Six ways to actively involve the neophytes in the Eucharistic Prayer

6 thoughts on “Six ways to actively involve the neophytes in the Eucharistic Prayer”

  1. Now that I’m a little bit older, I’ve observed the following: For children, they are little sponges; less conceptual, more cognitive. They learn facts and retain them very well. When the eucharistic prayer is broken down into all of its components and each explained, they can put it all together. They even say, “what about the rest of it?” Of course they just went through the rest of it, but the point being that it isn’t just one long boring prayer.
    For older adults, I see a lot of trouble with ‘big’ church words, like consecration, consubstantial, incarnate, etc. They will often recount their earlier childhood or young adult experiences and ask why things changed. And they ask why we used to kneel but now the pastor say we have to stand in unity.
    Again, breaking it all down to the individual parts helps with those ‘Oh’ moments tremendously.
    Young adults. Ah yes, a group that eagerly captures the existential mood and meaning of the prayer for their own. This is great! New words and phrases make it easier for them to right the wrongs of this not so perfect religion that was passed on to them, but it makes them a little bit exclusive. It reminds me of when I was a teenager and new it all. My dad would just say, “you haven’t lived yet”.
    These are just some of my reflections I thought might be worth sharing. I always like your presented information that helps me reflect on my experiences. Thank you.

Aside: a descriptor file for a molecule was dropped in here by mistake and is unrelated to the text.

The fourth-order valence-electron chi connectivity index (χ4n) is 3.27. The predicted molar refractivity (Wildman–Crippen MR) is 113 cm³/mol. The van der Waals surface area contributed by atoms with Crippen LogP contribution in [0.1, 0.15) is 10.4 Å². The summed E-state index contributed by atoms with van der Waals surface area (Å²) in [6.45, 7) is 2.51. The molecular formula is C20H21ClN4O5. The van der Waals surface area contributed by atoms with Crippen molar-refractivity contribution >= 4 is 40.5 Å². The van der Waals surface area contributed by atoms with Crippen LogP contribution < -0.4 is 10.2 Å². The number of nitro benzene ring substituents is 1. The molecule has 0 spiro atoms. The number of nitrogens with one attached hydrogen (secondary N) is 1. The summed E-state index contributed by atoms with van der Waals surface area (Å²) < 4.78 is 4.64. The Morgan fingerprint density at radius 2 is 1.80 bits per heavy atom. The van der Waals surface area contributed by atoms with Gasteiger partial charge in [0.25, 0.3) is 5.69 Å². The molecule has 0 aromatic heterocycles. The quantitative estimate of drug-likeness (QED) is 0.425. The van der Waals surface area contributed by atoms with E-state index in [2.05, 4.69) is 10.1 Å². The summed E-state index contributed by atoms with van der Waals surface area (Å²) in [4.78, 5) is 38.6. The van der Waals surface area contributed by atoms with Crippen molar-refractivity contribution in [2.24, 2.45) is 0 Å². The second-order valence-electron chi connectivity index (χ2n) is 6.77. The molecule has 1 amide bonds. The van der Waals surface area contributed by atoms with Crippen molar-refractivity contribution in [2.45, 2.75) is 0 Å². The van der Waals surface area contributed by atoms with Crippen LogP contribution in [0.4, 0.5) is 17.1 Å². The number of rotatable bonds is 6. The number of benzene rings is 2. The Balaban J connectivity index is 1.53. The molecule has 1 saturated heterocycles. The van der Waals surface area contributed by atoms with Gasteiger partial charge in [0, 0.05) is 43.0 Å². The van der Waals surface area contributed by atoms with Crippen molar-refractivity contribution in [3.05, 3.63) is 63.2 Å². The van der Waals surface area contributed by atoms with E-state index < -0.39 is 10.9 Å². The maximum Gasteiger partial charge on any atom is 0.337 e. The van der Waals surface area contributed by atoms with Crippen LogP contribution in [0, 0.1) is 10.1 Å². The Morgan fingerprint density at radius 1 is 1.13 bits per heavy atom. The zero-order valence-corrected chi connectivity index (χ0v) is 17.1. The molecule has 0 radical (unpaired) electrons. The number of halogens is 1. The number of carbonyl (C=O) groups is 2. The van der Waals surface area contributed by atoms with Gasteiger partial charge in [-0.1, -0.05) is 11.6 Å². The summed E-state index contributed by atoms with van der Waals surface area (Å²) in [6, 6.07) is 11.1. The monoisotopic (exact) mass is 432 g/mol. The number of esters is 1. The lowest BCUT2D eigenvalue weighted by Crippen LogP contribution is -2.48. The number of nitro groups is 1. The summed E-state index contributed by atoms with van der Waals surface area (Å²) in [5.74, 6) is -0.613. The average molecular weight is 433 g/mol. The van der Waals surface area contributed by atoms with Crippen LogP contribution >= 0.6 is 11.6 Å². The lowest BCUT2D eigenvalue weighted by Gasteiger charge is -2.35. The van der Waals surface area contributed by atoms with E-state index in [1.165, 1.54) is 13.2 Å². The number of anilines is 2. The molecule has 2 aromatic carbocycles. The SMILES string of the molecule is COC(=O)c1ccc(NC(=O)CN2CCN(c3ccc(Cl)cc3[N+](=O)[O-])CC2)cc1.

2. A priest presider I know well who leads the Euchariastic Prayer very prayerfully slows down as
    he comes to the prayer asking the Spirit to overshadow the gifts of bread and wine (and ourselves)
    and lays his hands carefully over the gifts; it’s the power and grace of the Holy Spirit that consecrates
    the gifts, transforming them into the body and blood of Christ. (not the narration of the Supper:
    “This is my Body…my Blood”) and the Elevation.

  3. Nick: As part of our RCIA mystagogical sessions, we took some time reflecting on the exsultet as a springboard – including some discussion on stories from salvation history (heard in our Easter Vigil readings, sung in our psalms, and ritualized during the service of light) – but also some reflection on the eucharistic prayer, since the Exsultet follows a eucharistic prayer pattern.

  4. @Steven: thanks for your comment! And thanks for highlighting your reflections with young adults. My experience with college students is that they still see the EP as a long prayer with moments for the assembly to “chime in” as if the EP is not for them and they just listen passively rather than respond with enthusiasm to the musical acclamations. I like your comment of capturing the meaning of the prayer in their own. I will ask some of my students what they think of the EP that day.
    Now, it also gets me thinking about EP for Masses with Children – with all the insertion of acclamations. Do communities use it with success of a more conscious participation? I have actually never experienced this EP as a child – maybe I would have benefitted from it? Then again, I was a child with the previous translation of the Missal.

  5. @judy: I like that image. It reminds me of the importance that priests have in liturgical presiding and how they must act with grace so that they themselves can “speak” of themselves as a symbol for the assembly. How has this example of the priest affected your life? Where have you seen God in that?

  6. @justn – oooo I forget about that juxtaposition of the EP with the Exsultet – do you have any resources of a comparison between the two? Article? Book? Dissertation?

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